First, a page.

The Iron Duke (1769-1852), Napoleon's greatest antagonist, finally ended his global ambitions at the battle of Waterloo in 1815. British historian Christopher Hibbert cogently chronicles Wellington's achievements as a military strategist and Tory prime minister, but his probing biography is even more notable for its shrewd and subtle assessment of the duke's layered personality. Famous for his sardonic wit and towering temper, an indifferent husband and severe father, forbiddingly aloof yet capable of enormous charm, Wellington the private man is as fascinating as the public one in this smoothly written, solidly researched account.
From Kirkus Reviews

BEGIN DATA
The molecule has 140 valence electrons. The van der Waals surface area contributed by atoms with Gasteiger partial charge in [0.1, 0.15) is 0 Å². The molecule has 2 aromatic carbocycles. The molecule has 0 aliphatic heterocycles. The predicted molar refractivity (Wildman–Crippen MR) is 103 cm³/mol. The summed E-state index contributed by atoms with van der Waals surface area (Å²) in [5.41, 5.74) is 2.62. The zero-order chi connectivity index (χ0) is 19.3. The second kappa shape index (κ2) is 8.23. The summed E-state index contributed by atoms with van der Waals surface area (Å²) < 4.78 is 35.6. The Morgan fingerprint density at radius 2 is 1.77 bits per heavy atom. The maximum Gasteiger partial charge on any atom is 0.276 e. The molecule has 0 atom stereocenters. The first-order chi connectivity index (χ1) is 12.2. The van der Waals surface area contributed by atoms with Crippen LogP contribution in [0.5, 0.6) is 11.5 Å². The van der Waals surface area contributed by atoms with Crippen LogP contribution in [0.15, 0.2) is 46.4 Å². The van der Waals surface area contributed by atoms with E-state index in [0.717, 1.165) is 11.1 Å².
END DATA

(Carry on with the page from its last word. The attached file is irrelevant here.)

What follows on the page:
The prolific Hibbert (Nelson: A Personal History, 1994, etc.) offers a lively if unsurprising portrait of a contentious hero. Arthur Wellesley, later to become the duke of Wellington, took to the trade of soldiering with alacrity, rising to prominence during his long, careful campaign against Napoleon's forces in Spain, and becoming enshrined as a national hero for his victory against the emperor himself at Waterloo. He then chose to plunge into politics, eventually becoming prime minister, in 1827. For several decades Wellington, alternately irascible and charming, arrogant and solicitous, and almost always imperious, dominated the national scene. Hibbert covers Wellington's campaigns with speed and clarity but plunges with enthusiasm into Wellington's years at the center of British politics. It's likely that most readers do not need to know quite so much as they are told here about the nasty particulars of political life in the 1820s and '30s in England. Still, Hibbert does a deft job of marshaling facts and anecdotes. A useful introduction to a complex, powerful figure. (b&w illustrations, not seen) -- Copyright ©1997, Kirkus Associates, LP. All rights reserved.